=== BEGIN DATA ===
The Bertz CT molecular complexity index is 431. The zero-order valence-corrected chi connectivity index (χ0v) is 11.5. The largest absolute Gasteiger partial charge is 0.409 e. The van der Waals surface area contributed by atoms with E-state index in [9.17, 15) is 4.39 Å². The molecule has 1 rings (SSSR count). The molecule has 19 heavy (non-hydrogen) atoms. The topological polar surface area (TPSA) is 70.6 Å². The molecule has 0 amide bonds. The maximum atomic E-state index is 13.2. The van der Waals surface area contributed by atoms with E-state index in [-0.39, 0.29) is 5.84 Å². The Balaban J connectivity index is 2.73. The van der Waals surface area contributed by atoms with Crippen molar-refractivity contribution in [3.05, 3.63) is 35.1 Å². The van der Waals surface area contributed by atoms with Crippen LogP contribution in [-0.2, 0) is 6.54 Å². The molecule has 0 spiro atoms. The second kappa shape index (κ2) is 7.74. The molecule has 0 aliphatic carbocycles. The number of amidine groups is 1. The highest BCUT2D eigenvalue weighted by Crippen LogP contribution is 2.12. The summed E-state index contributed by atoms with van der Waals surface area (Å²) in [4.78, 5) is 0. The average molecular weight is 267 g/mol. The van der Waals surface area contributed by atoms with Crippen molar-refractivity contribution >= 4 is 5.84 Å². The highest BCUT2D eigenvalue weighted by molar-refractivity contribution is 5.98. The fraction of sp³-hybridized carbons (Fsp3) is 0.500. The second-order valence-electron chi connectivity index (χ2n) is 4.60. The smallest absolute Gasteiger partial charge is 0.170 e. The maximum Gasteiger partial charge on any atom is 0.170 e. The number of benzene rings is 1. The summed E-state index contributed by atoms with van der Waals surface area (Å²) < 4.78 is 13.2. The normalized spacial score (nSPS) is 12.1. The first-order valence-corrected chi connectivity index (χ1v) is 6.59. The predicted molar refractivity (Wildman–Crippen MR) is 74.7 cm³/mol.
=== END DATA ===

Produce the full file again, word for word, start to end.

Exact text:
The Bertz CT molecular complexity index is 431. The zero-order valence-corrected chi connectivity index (χ0v) is 11.5. The largest absolute Gasteiger partial charge is 0.409 e. The van der Waals surface area contributed by atoms with E-state index in [9.17, 15) is 4.39 Å². The molecule has 1 rings (SSSR count). The molecule has 19 heavy (non-hydrogen) atoms. The topological polar surface area (TPSA) is 70.6 Å². The molecule has 0 amide bonds. The maximum atomic E-state index is 13.2. The van der Waals surface area contributed by atoms with E-state index in [-0.39, 0.29) is 5.84 Å². The Balaban J connectivity index is 2.73. The van der Waals surface area contributed by atoms with Crippen molar-refractivity contribution in [3.05, 3.63) is 35.1 Å². The van der Waals surface area contributed by atoms with Crippen LogP contribution in [-0.2, 0) is 6.54 Å². The molecule has 0 spiro atoms. The second kappa shape index (κ2) is 7.74. The molecule has 0 aliphatic carbocycles. The number of amidine groups is 1. The highest BCUT2D eigenvalue weighted by Crippen LogP contribution is 2.12. The summed E-state index contributed by atoms with van der Waals surface area (Å²) in [4.78, 5) is 0. The average molecular weight is 267 g/mol. The van der Waals surface area contributed by atoms with Crippen molar-refractivity contribution >= 4 is 5.84 Å². The highest BCUT2D eigenvalue weighted by molar-refractivity contribution is 5.98. The fraction of sp³-hybridized carbons (Fsp3) is 0.500. The second-order valence-electron chi connectivity index (χ2n) is 4.60. The smallest absolute Gasteiger partial charge is 0.170 e. The maximum Gasteiger partial charge on any atom is 0.170 e. The number of benzene rings is 1. The summed E-state index contributed by atoms with van der Waals surface area (Å²) < 4.78 is 13.2. The normalized spacial score (nSPS) is 12.1. The first-order valence-corrected chi connectivity index (χ1v) is 6.59. The predicted molar refractivity (Wildman–Crippen MR) is 74.7 cm³/mol.